Product SiteDocumentation Site

Appendix D. Upgrading

Table of Contents

D.1. Upgrading Cluster Software
D.1.1. Complete Cluster Shutdown
D.1.2. Rolling (node by node)
D.1.3. Detach and Reattach
D.2. Upgrading the Configuration
D.3. What Changed in 1.0
D.3.1. New
D.3.2. Changed
D.3.3. Removed

D.1. Upgrading Cluster Software

There are three approaches to upgrading a cluster, each with advantages and disadvantages.

Table D.1. Upgrade Methods

Method Available between all versions Can be used with Pacemaker Remote nodes Service outage during upgrade Service recovery during upgrade Exercises failover logic Allows change of messaging layer [a]
Complete cluster shutdown
Rolling (node by node)
always [b]
Detach and reattach
only due to failure
[a] For example, switching from Heartbeat to Corosync.
[b] Any active resources will be moved off the node being upgraded, so there will be at least a brief outage unless all resources can be migrated "live".

D.1.1. Complete Cluster Shutdown

In this scenario, one shuts down all cluster nodes and resources, then upgrades all the nodes before restarting the cluster.
  1. On each node:
    1. Shutdown the cluster software (pacemaker and the messaging layer).
    2. Upgrade the Pacemaker software. This may also include upgrading the messaging layer and/or the underlying operating system.
    3. Check the configuration with the crm_verify tool.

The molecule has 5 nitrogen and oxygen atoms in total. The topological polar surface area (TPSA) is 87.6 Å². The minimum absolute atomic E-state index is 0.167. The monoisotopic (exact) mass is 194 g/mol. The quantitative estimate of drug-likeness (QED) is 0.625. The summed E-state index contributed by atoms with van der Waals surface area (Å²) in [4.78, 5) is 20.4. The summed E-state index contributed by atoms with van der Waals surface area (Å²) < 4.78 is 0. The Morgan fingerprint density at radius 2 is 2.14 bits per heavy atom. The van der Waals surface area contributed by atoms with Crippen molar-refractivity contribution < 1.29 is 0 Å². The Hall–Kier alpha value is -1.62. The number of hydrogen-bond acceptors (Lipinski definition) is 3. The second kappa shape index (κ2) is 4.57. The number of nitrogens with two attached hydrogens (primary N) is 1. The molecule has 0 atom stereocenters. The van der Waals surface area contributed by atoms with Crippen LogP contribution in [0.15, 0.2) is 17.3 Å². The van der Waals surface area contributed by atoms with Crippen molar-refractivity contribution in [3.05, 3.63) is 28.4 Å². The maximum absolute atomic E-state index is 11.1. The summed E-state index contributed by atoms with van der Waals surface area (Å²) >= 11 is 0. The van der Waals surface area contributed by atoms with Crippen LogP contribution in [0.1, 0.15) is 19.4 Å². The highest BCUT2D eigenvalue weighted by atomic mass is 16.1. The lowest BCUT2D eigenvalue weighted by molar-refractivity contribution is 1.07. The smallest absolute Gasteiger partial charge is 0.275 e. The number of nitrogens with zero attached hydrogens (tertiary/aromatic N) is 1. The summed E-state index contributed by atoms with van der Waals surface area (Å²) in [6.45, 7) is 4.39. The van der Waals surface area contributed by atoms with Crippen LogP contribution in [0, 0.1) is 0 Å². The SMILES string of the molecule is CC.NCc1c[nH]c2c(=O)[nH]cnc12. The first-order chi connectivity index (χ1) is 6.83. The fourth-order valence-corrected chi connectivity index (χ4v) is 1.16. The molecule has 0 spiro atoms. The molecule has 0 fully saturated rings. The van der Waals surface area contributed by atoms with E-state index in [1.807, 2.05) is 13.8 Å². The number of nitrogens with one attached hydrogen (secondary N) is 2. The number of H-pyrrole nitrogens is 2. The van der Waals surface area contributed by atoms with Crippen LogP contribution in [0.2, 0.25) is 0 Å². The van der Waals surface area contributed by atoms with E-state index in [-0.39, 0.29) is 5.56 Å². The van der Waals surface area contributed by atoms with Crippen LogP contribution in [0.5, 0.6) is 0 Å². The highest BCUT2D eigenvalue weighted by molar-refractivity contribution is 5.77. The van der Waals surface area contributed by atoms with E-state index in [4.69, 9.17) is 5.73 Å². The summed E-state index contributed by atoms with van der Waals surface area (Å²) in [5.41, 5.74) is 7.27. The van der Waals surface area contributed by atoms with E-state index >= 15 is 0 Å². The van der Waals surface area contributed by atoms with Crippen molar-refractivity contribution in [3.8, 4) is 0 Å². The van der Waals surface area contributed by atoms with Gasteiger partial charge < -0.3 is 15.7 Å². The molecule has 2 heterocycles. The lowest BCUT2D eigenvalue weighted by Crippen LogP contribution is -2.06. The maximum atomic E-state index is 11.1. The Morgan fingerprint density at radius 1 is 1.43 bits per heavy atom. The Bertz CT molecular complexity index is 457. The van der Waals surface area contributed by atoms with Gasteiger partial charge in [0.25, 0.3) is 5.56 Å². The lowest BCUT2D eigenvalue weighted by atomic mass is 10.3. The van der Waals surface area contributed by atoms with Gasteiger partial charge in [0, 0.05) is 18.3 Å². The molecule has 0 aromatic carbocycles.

2. On each node:
    1. Start the cluster software. The messaging layer can be either Corosync or Heartbeat and does not need to be the same one before the upgrade.
One variation of this approach is to build a new cluster on new hosts. This allows the new version to be tested beforehand, and minimizes downtime by having the new nodes ready to be placed in production as soon as the old nodes are shut down.

D.1.2. Rolling (node by node)

In this scenario, each node is removed from the cluster, upgraded, and then brought back online, until all nodes are running the newest version.
If you plan to upgrade other cluster software — such as the messaging layer — at the same time, consult that software’s documentation for its compatibility with a rolling upgrade.
Pacemaker has three version numbers that affect rolling upgrades:
  • Pacemaker release version: Rolling upgrades are possible as long as the major version number (the x in x.y.z) stays the same. For example, a rolling upgrade may be done from 1.0.8 to 1.1.15, but not from 0.6.7 to 1.0.0.
  • CRM feature set: This version number applies to the communication between full cluster nodes.
    It increases when a cluster node running the older version would have problems if the cluster’s Designated Controller (DC) has the newer version. To avoid these problems, Pacemaker ensures that the longest-running node is the DC, and that nodes with an older feature set cannot join the cluster.
    Therefore, if the CRM feature set is changing in the Pacemaker version you are upgrading to, you should run a mixed-version cluster only during a small rolling upgrade window. If one of the older nodes drops out of the cluster for any reason, it will not be able to rejoin until it is upgraded.
  • LRMD protocol version: This version number applies to communication between a Pacemaker Remote node and the cluster. It increases when an older cluster node would have problems hosting the connection to a newer Pacemaker Remote node. To avoid these problems, Pacemaker Remote nodes will accept connections only from cluster nodes with the same or newer LRMD protocol version.
    For rolling upgrades, this means that all cluster nodes should be upgraded before upgrading any Pacemaker Remote nodes.